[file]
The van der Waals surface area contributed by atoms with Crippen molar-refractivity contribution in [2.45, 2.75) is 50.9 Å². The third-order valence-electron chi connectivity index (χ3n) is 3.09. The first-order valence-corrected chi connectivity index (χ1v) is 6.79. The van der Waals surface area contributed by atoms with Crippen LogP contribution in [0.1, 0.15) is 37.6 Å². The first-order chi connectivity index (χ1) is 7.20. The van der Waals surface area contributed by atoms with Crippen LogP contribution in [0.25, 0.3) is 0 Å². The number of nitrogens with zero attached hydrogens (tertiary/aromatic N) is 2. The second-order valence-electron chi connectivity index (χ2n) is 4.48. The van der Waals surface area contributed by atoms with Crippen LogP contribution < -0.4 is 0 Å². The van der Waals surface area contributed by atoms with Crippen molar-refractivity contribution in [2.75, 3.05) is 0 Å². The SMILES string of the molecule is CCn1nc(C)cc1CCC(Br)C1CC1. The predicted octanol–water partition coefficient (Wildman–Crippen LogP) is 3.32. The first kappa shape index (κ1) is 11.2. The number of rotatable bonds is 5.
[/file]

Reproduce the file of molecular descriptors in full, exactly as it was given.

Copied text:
The van der Waals surface area contributed by atoms with Crippen molar-refractivity contribution in [2.45, 2.75) is 50.9 Å². The third-order valence-electron chi connectivity index (χ3n) is 3.09. The first-order valence-corrected chi connectivity index (χ1v) is 6.79. The van der Waals surface area contributed by atoms with Crippen LogP contribution in [0.1, 0.15) is 37.6 Å². The first-order chi connectivity index (χ1) is 7.20. The van der Waals surface area contributed by atoms with Crippen LogP contribution in [0.25, 0.3) is 0 Å². The number of nitrogens with zero attached hydrogens (tertiary/aromatic N) is 2. The second-order valence-electron chi connectivity index (χ2n) is 4.48. The van der Waals surface area contributed by atoms with Crippen LogP contribution < -0.4 is 0 Å². The van der Waals surface area contributed by atoms with Crippen molar-refractivity contribution in [2.75, 3.05) is 0 Å². The SMILES string of the molecule is CCn1nc(C)cc1CCC(Br)C1CC1. The predicted octanol–water partition coefficient (Wildman–Crippen LogP) is 3.32. The first kappa shape index (κ1) is 11.2. The number of rotatable bonds is 5.